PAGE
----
MALAYSIA Tanah Tumpah Darahku


Saturday, July 30, 2016

REFORM wants pre-1976 status of Sabah, Sarawak restored

An amendment in 1976 to Article 1 of the Federal Constitution on the status of the Borneo nations violated an International Treaty.
KUCHING: An opposition party, a member of the newly-formed Gabungan Rakyat SakSaMa (SakSaMa), wants the Federal Government to get its priorities right on devolution and first restore the pre-1976 status of Sabah and Sarawak.
Instead, Putrajaya keeps talking about devolving administrative powers to Sabah and Sarawak, noted Lina Soo, President of the Sarawak Reform Party (REFORM). “Prime Minister Najib Abdul Razak must be sincere on devolution.”
“He must honour the Malaysia Agreement 1963 (MA63) by repealing the amendment to Article 1.”
She lamented that Najib keeps referring to Sabah and Sarawak as “states” — they are nations — and hence the people have the right to doubt his commitment. “The commitment and sincerity on devolution and the return of autonomy must be genuine.”
The REFORM Chief, turning her attention to Sabah and Sarawak, urged the respective governments in Borneo to demand a return to the status before the pre-1976 amendment. “Sabah and Sarawak will be autonomous once more, once the amendment is repealed. They will have their rights and privileges restored.”
The restoration of their status, continued Soo, would mean that Sabah and Sarawak would be equal partners once more of Malaya in the Federation of Malaysia.
Soo was commenting on the Sarawak Government accepting the nation’s status and rights under MA63 “would take some time. “It was absurd and rather neglectful of the people of Sarawak.”
She urged the Sarawak Government to demand the immediate return of the nation’s rights, although these were “stolen one by one over the years”. “The culmination was the 1976 amendment to Article 1.”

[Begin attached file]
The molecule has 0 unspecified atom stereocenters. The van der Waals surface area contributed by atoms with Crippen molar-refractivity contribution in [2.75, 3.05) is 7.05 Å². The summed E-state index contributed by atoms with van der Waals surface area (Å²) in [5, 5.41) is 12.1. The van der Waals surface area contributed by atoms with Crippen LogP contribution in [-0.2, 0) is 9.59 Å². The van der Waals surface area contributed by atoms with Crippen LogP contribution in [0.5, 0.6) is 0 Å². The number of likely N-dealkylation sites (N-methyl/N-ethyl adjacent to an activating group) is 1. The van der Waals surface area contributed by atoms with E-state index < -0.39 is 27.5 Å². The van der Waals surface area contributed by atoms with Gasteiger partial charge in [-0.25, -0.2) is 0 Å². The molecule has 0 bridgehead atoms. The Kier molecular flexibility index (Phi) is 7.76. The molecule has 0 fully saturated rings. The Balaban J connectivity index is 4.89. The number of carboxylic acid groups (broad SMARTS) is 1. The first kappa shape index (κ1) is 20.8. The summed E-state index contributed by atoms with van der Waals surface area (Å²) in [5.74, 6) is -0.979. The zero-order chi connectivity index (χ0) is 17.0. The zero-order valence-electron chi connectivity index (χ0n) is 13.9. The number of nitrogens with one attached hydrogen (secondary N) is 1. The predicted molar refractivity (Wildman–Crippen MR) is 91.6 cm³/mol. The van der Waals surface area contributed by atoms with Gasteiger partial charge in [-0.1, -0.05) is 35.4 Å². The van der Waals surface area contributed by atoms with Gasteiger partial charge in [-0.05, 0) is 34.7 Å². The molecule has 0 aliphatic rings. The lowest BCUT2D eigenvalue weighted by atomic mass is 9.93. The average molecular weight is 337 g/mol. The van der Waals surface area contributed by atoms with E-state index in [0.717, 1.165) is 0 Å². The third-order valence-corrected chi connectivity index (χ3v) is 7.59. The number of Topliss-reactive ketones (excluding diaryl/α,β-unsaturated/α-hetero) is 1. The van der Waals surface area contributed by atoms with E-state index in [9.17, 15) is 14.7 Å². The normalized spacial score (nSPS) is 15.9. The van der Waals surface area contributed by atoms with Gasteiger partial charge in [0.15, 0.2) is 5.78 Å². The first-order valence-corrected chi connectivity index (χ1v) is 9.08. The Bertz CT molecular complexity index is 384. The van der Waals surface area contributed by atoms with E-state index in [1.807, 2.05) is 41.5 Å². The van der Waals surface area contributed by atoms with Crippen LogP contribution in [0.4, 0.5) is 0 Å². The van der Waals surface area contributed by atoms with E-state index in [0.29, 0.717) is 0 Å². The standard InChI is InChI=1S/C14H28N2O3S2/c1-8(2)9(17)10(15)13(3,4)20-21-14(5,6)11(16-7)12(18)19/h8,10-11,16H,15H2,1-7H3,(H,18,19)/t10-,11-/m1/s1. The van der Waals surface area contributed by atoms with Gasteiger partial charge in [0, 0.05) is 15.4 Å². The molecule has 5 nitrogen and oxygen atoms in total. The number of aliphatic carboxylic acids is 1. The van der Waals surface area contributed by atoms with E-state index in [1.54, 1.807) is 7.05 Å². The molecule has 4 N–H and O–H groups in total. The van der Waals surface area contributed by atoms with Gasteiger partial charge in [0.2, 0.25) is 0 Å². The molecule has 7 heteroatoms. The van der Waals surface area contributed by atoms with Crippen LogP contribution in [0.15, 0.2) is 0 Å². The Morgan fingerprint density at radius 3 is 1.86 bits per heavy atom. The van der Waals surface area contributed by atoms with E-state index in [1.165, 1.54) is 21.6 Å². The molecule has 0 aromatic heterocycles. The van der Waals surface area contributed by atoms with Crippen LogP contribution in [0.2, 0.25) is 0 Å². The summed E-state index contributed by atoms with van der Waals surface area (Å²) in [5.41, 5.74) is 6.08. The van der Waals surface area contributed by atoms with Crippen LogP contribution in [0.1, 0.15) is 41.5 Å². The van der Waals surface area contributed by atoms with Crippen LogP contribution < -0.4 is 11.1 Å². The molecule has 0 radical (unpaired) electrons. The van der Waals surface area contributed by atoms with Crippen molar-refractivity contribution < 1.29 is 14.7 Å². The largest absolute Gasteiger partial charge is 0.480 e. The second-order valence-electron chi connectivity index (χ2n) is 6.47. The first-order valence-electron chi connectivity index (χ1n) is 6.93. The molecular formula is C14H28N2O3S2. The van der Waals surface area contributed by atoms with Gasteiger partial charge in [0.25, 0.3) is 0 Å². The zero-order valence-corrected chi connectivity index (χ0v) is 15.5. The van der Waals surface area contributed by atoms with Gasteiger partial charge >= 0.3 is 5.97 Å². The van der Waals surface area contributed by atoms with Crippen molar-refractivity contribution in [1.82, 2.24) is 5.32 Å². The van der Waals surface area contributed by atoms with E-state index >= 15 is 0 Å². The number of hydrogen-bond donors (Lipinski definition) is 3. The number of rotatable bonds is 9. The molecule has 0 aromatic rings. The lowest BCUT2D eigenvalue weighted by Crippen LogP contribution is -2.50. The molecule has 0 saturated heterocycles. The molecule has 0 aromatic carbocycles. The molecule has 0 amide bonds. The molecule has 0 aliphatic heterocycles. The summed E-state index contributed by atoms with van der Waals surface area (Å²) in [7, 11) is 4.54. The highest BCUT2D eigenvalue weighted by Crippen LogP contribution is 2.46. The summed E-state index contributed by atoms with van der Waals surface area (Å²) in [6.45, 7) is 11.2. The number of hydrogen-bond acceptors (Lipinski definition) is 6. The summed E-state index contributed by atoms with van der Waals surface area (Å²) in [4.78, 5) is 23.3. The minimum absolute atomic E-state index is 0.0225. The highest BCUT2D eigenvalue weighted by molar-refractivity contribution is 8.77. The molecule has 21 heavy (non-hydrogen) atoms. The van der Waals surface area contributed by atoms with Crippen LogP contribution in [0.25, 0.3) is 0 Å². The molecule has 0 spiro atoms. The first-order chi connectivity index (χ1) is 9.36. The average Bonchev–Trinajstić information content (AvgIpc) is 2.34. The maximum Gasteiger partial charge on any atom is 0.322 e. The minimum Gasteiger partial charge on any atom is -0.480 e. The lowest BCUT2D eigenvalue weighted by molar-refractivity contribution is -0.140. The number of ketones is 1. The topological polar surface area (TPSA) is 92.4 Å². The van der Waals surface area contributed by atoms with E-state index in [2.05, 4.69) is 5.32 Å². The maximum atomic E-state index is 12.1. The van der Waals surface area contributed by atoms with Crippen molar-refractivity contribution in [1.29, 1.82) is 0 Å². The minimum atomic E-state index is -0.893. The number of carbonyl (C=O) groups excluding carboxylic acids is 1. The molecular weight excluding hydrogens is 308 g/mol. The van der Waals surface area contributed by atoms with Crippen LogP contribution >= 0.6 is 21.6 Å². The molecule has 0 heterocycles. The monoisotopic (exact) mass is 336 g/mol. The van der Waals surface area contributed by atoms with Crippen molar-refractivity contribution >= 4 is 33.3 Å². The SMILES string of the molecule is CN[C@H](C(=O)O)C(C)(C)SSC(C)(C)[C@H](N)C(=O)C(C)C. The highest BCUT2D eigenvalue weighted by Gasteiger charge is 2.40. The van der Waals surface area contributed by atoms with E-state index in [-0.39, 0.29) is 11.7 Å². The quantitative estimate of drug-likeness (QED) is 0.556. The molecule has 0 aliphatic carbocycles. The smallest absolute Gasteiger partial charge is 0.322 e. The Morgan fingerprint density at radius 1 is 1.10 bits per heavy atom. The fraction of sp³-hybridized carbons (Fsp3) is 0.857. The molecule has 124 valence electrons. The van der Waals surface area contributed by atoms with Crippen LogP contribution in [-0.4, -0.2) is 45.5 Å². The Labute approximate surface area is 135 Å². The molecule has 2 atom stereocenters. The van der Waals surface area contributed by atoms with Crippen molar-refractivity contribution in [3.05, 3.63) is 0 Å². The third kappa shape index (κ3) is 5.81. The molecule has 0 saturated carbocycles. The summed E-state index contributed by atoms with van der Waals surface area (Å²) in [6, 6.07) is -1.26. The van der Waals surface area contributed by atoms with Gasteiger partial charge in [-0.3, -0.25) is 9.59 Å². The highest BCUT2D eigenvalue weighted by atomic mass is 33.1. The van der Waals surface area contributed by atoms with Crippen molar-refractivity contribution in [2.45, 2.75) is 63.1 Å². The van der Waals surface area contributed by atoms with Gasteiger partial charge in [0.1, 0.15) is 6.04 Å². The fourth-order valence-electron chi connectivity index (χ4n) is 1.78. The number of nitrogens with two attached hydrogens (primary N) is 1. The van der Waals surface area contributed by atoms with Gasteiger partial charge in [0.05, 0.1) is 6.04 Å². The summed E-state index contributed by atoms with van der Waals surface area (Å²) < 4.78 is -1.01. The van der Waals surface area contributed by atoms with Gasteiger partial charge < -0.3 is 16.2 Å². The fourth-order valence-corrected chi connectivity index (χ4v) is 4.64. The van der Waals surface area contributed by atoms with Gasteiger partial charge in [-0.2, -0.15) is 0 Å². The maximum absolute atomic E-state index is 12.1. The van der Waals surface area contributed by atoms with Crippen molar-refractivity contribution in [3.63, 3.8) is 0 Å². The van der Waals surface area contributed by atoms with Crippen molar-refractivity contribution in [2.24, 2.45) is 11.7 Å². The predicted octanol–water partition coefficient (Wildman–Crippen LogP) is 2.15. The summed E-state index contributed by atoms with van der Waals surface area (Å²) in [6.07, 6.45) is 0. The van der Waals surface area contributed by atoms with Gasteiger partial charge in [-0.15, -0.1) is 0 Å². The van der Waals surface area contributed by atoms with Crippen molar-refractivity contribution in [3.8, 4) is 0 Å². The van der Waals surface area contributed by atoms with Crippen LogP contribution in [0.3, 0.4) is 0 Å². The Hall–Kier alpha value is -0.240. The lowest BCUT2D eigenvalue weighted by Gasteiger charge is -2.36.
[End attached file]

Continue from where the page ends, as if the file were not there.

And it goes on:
In short, Soo was arguing against applying for the return of the nation’s rights under MA63. “Why should we apply to take back what is ours? Why not demand it back immediately?”
Applying for the return of the nation’s rights was like appealing to a person who stole “our things”, said Soo. “It seems that we are expected to obey if the person who stole our things says the time is not yet right (to return them).”
The Sarawak Government, she warned, would be failing in its duty to the people if it did not demand for the immediate return of the nation’s status and rights.
Briefly, an amendment to Article 1 of the Federal Constitution in 1976 reduced the status of Sabah and Sarawak to the 12th and 13th states in a Federation (Malaya). The two nations were equal partners of Malaya in the Federation of Malaysia before the amendment.
Malaysia, according to MA63, consists of three nations, not 13 states.
Without repealing the amendment, stressed Soo, any talk of devolution was mere political rhetoric. “The 1976 amendment was in violation of MA63.”
The Federal Constitution and Malaysian Parliament, said Soo, cannot violate MA63. She was referring to the fact that MA63 was an International Treaty signed by five nations, the United Kingdom, Sabah, Sarawak, Singapore and Malaya.

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